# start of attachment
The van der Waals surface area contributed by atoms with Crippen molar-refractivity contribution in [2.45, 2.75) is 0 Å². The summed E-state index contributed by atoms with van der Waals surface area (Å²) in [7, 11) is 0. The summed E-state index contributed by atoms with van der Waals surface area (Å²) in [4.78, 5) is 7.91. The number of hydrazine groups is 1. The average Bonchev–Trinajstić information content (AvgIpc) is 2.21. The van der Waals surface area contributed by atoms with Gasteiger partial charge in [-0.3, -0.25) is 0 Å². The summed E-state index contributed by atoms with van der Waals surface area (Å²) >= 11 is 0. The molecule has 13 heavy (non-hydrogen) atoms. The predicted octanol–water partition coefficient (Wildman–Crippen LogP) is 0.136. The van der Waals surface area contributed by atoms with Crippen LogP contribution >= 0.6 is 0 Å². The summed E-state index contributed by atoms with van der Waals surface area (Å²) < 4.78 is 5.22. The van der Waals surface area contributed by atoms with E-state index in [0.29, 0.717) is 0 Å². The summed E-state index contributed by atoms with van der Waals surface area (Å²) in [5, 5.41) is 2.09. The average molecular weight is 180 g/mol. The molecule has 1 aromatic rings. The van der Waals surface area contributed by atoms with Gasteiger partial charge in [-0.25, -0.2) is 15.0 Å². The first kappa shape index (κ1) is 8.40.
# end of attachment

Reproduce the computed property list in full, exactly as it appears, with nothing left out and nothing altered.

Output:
The van der Waals surface area contributed by atoms with Crippen molar-refractivity contribution in [2.45, 2.75) is 0 Å². The summed E-state index contributed by atoms with van der Waals surface area (Å²) in [7, 11) is 0. The summed E-state index contributed by atoms with van der Waals surface area (Å²) in [4.78, 5) is 7.91. The number of hydrazine groups is 1. The average Bonchev–Trinajstić information content (AvgIpc) is 2.21. The van der Waals surface area contributed by atoms with Gasteiger partial charge in [-0.3, -0.25) is 0 Å². The summed E-state index contributed by atoms with van der Waals surface area (Å²) >= 11 is 0. The molecule has 13 heavy (non-hydrogen) atoms. The predicted octanol–water partition coefficient (Wildman–Crippen LogP) is 0.136. The van der Waals surface area contributed by atoms with Crippen LogP contribution >= 0.6 is 0 Å². The summed E-state index contributed by atoms with van der Waals surface area (Å²) < 4.78 is 5.22. The van der Waals surface area contributed by atoms with E-state index in [0.29, 0.717) is 0 Å². The summed E-state index contributed by atoms with van der Waals surface area (Å²) in [5, 5.41) is 2.09. The average molecular weight is 180 g/mol. The molecule has 1 aromatic rings. The van der Waals surface area contributed by atoms with Gasteiger partial charge in [-0.25, -0.2) is 15.0 Å². The first kappa shape index (κ1) is 8.40.